Solving the linear radiation problem using a volume method on an overset grid

Publication: Research - peer-reviewArticle in proceedings – Annual report year: 2012


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This paper describes recent progress towards the development of a computational tool, based on potential
ow theory, that can accurately and effciently simulate wave-induced loadings on marine structures. Engsig-Karup et al. (2009) have successfully developed an arbitrary-order, finite-differencebased, potentialow model to represent the propagation of fully non-linear waves in coastal regions of varying bathymetry. The present objective is to develop this methodology to include the presence of a oating structure. To represent the curvilinear boundaries of the structure and the bottom, the single-block methodology developed previously is applied to multiple, overlapping grid blocks using
the overset approach. While the ultimate aim of this work is to model fully non-linear wave-structure interaction, a linear solver has been initially implemented to permit the use of a fixed grid, and to allow comparison of numerical results with established analytical solutions.
The linear radiation problem is considered in this paper. A two-dimensional computational tool has been developed to calculate the force applied to a floating body of arbitrary form in response to a prescribed displacement. Fourier transforms of the time-dependent displacement and force are applied, and the ratio of the resulting signals used to determine the radiation added mass and damping of the body as a function of frequency. The present software implementation has been validated by comparing numerical results from the linear model with analytical solutions for several test cases. The dynamic behaviour of a cylinder and barge on variable bathymetry has been investigated on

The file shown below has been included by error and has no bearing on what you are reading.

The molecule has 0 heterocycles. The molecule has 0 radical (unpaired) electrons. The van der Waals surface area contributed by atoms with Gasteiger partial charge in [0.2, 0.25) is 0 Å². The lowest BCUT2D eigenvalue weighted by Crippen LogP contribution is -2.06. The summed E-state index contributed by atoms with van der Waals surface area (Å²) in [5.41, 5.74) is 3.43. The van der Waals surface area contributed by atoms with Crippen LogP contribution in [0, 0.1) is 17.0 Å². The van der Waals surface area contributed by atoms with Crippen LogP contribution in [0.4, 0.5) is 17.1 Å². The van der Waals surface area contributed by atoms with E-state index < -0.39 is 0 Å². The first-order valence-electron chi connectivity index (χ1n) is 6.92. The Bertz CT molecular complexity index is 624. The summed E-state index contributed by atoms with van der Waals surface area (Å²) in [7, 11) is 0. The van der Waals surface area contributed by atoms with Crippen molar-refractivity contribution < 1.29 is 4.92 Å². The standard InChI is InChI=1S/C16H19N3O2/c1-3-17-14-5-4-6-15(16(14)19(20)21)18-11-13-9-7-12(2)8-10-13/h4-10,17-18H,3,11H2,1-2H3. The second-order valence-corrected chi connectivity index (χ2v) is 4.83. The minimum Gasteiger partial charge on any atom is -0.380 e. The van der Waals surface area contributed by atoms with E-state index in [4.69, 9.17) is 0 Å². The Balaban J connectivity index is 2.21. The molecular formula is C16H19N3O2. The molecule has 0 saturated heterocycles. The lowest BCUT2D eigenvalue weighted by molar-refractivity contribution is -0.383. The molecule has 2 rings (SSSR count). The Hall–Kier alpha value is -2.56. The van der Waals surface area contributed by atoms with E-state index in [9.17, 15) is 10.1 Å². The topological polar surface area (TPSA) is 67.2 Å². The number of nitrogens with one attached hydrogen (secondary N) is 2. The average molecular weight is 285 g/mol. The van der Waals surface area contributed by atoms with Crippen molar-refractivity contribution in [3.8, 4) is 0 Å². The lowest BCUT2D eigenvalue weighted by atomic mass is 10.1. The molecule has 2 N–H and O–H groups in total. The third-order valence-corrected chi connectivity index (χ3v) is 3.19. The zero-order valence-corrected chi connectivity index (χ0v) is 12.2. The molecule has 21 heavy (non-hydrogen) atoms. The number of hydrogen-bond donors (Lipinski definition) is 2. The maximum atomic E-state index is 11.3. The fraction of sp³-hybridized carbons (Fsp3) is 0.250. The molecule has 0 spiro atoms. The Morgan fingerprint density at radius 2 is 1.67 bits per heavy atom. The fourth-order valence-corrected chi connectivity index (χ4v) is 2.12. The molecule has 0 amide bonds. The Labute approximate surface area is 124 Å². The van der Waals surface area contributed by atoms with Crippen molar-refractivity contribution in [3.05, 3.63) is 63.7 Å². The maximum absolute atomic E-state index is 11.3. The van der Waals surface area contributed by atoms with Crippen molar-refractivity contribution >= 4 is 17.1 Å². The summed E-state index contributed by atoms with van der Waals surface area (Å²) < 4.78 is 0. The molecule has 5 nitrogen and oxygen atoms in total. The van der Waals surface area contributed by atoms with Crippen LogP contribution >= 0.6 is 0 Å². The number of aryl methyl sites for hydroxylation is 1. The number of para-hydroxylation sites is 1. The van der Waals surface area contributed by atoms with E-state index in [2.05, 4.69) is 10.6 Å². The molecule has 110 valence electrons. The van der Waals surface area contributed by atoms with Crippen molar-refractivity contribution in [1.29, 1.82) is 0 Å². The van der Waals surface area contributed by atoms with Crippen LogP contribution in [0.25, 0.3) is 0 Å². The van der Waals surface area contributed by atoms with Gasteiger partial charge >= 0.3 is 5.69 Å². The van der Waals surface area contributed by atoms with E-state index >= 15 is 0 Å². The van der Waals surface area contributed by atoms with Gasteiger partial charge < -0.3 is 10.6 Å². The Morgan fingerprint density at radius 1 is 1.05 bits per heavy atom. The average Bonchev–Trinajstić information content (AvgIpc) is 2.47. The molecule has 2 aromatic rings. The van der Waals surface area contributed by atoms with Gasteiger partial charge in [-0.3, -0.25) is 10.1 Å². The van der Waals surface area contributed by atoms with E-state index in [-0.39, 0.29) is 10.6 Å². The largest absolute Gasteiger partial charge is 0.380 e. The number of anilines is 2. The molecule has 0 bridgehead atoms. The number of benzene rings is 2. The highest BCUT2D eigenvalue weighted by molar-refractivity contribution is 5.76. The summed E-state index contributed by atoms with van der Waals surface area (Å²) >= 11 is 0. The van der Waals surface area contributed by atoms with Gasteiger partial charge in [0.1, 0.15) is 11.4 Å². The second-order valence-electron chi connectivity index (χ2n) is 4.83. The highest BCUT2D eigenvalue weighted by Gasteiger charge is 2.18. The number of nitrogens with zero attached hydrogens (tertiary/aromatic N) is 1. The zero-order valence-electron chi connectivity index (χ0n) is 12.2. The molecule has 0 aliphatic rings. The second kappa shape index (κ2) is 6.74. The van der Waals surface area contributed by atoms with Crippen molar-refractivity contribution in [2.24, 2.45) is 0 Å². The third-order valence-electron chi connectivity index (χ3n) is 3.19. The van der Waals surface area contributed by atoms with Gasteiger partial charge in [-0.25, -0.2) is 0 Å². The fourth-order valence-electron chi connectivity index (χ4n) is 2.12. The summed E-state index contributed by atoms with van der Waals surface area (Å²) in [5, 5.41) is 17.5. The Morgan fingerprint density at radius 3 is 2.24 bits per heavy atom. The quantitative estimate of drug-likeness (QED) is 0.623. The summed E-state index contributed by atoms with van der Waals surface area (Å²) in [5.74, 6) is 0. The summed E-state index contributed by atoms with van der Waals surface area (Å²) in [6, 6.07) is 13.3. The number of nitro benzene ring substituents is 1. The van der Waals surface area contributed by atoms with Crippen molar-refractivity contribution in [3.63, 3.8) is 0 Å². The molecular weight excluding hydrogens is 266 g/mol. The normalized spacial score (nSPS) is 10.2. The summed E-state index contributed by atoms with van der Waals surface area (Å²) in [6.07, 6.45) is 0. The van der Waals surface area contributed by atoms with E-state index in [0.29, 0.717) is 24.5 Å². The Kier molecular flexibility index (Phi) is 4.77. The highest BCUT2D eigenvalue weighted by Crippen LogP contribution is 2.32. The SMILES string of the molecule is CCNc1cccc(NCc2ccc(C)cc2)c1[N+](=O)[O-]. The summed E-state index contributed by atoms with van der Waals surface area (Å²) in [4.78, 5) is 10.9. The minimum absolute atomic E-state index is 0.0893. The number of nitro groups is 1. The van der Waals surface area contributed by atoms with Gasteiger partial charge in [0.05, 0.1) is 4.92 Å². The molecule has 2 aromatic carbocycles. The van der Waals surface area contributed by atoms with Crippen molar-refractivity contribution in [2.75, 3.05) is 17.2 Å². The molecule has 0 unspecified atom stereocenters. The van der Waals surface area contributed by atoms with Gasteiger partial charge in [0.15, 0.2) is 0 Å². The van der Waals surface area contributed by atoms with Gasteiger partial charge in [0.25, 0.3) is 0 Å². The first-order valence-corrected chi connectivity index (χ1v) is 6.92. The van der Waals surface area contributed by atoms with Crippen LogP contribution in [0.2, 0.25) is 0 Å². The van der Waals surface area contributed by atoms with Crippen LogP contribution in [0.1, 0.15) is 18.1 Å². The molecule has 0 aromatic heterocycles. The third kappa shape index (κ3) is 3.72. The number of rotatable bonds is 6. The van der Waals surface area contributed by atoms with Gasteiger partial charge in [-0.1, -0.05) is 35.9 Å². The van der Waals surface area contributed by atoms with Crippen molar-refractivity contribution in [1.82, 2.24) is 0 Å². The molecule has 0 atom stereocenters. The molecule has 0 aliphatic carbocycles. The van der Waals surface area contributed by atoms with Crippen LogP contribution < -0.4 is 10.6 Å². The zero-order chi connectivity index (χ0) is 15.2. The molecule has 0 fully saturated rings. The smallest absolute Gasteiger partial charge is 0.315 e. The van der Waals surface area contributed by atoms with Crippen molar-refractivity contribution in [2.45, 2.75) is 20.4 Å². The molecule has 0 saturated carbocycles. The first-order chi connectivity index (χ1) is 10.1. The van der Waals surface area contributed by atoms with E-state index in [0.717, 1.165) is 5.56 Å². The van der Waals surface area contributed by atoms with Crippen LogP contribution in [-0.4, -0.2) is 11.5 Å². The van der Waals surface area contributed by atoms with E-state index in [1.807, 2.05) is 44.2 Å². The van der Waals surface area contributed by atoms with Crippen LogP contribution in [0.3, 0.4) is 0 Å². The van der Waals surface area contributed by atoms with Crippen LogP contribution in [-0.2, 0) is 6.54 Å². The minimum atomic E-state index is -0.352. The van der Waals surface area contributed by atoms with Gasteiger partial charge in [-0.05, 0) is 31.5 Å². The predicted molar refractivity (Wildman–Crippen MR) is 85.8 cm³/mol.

a multi-block grid in two dimensions. Simulations have been performed to evaluate the induced flow field and radiation forces generated by these bodies in response to a Gaussian displacement. The hydrodynamic coecients associated with body motions in surge, heave, and pitch have been calculated and compared with exact solutions. A three-dimensional implementation of the linear model has recently been completed.
Original languageEnglish
Title of host publicationInternational Workshop on Water Waves and Floating Bodies
Number of pages4
Publication date2012


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ID: 9771256